Since 1673, the Garden has seen some of the most famous names in horticultural history associated with it, and their legacies live on today. Throughout the 1700’s, the Garden became the world’s leading centre for plant exchange and distribution thanks to these pioneers. Some of the species they introduced are displayed in this Historical Walk, including plants introduced or grown for the first time in Britain by famed Head Gardener, Philip Miller, and rare seen tender species from Australia and New Zealand introduced by Joseph Banks.

The Garden of Edible and Useful Plants

The Garden of Edible Plants

Chelsea Physic Garden occupies land formerly utilised as market gardens, and so has a long history of growing edible crops. The Garden of Edible plants created in 2012, showcases a diverse collection of fruits, vegetables and herbs.  Beds in the centre display plants according to their vitamin content and the surrounding beds demonstrate a range of unusual and tender herbs and spices, along with plants used to produce edible oils and alcohol.

Did you know that of the more than 20,000 different edible plants on earth, only around 20 are in common production? Find out more about some of the more unusual species in the Garden!

 The Garden of Useful Plants

The Garden shows over 200 species used both historically and today.  It aims to bring people closer to the plants which are inextricably woven into our everyday lives. An eclectic mix, you’ll find beds with plants used in everything from housing to dyes to fabrics and much more. In the centre of the area sits a bee forage – a collection of plants useful for attracting pollinators to other crops.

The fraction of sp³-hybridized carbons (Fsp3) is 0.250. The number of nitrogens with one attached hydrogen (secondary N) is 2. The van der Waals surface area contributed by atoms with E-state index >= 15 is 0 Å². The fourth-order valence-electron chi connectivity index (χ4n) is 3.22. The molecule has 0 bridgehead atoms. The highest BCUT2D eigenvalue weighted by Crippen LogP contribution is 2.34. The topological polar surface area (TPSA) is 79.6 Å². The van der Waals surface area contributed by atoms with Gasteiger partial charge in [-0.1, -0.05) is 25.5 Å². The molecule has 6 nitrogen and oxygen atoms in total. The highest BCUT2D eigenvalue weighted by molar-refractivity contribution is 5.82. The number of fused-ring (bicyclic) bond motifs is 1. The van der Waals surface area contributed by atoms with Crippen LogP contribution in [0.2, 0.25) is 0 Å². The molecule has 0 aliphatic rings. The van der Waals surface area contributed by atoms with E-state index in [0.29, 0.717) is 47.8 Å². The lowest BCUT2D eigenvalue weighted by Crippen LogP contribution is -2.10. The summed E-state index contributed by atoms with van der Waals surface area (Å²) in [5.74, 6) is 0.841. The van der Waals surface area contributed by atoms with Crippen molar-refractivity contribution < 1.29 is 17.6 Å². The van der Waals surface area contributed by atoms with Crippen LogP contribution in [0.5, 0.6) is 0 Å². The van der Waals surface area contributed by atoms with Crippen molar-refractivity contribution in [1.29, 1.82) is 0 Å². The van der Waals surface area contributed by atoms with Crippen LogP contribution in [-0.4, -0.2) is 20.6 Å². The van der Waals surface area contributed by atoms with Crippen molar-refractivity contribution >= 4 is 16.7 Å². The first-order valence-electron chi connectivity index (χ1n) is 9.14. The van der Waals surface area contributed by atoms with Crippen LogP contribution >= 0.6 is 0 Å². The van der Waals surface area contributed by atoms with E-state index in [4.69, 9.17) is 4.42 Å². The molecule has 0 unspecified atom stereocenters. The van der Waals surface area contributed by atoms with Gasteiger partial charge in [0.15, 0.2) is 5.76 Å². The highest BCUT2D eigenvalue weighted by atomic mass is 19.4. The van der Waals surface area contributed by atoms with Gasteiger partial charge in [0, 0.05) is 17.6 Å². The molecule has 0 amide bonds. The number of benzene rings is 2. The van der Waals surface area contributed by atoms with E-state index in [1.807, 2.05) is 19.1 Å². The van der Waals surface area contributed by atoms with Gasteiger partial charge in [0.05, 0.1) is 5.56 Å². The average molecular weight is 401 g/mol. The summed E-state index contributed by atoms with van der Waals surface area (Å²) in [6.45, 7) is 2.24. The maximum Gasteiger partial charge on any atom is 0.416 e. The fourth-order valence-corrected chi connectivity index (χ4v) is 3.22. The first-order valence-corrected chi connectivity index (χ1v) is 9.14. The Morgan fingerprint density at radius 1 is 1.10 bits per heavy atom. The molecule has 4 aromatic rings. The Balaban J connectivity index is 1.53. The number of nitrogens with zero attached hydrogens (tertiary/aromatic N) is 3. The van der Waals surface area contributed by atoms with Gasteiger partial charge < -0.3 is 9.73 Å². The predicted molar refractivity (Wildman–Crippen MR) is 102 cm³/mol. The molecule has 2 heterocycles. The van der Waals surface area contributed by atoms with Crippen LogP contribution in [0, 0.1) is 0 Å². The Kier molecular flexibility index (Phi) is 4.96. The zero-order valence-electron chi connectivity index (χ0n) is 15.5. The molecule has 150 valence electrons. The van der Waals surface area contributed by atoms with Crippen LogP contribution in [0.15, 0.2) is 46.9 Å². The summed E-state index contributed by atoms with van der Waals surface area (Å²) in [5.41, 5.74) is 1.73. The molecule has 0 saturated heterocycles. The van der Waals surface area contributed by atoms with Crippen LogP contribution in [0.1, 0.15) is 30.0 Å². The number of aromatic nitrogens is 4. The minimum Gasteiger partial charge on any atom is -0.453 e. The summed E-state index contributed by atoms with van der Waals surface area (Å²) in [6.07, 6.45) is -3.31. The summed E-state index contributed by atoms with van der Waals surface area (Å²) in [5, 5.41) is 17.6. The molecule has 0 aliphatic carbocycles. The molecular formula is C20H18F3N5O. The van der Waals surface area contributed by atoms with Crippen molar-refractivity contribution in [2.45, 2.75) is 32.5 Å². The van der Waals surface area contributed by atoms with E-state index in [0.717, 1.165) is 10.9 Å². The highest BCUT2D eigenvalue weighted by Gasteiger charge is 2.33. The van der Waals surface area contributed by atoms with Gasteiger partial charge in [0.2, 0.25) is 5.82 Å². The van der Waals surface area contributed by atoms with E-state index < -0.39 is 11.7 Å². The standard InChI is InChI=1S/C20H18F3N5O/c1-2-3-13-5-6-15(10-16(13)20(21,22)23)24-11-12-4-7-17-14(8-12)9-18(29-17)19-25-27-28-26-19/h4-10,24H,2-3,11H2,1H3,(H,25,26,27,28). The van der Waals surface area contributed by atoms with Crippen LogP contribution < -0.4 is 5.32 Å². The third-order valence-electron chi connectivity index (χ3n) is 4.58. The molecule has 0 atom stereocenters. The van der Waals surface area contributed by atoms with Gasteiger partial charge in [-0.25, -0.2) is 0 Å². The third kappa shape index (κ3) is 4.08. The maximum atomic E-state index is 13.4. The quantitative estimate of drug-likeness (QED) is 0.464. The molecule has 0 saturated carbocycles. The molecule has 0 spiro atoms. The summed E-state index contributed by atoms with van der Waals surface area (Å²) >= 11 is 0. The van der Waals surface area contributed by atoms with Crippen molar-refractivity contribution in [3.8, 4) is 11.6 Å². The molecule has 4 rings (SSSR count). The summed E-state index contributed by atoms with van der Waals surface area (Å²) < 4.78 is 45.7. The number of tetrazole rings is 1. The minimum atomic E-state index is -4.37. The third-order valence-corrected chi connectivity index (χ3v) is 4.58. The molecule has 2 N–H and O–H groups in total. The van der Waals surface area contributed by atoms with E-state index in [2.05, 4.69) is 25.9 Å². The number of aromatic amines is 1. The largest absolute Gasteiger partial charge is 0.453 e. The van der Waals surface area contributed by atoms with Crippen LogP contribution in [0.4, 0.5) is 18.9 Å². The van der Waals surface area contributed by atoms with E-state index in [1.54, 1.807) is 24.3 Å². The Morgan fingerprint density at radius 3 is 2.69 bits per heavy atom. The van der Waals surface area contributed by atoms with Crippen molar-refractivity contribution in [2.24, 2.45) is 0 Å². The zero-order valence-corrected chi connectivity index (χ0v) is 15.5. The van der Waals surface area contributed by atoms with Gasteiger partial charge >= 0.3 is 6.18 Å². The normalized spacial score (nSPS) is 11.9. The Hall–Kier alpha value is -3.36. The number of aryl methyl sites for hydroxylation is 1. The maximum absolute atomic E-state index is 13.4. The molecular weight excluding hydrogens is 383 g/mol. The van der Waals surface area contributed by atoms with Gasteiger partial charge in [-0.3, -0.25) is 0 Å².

World Woodland Garden

Woodland and wilderness areas have been part of the fabric of Chelsea Physic Garden for over 250 years. The World Woodland Garden focuses on medicinal and useful plants from forest environments across three regions: North America, Europe and East Asia. Woodlands are among the richest habitats on Earth, supporting tens of thousands of species of plants and animals.

The Garden houses 150 species of plants used for medicine, clothing, tools, shelter and food. The collection aims to demonstrate the many ways in which we make use of the plants and trees that occur in these biodiversity hot-spots.

The Garden of Medicinal Plants

When the Garden was first established by the Worshipful Society of Apothecaries in 1673, its role was to provide a place where they could grow all of the plants which young apothecaries could learn to identify key medicinal plants.  This area is an area where apothecaries would have grown medicinal plants in the 17th and 18th centuries. We of course no longer train apothecaries at the Garden, but we are still visited by medical students wishing to learn about the history of plant-based medicine.

The plants are displayed here in a series of themed rooms.

World Medicine Collection

Beds dedicated to medicine throughout every region of the world, some of the plants traditionally used by healers, shamans, witch doctors and herbalists over the last 5,000 years.

Dioscorides Bed

Displays some of the plants first listed by the first-century Greek pharmacologist, physician and botanist Dioscorides (c.40-c.90AD) in his book of medicinal plants.

Officinalis Beds

Early pharmacies were known as officinas and this bed displays the type of plants that would have been sold.

Traditional Medicine of the British Isles

A range of plants grown by the Apothecaries in the Garden between the 17th and 19th centuries are grown here.

Pharmaceutical Plants

Plants form the basis of around a quarter of all modern western medicines. Here each bed represents a different medicinal discipline, including Oncology and Dermatology. There are around 60 plants, all of which are vital to modern medicine.

Herbal Remedies

Displays numerous herbal remedies. Herbal remedies prepared directly from plants are relied on by over 80% of the world’s population despite having little scientific evidence.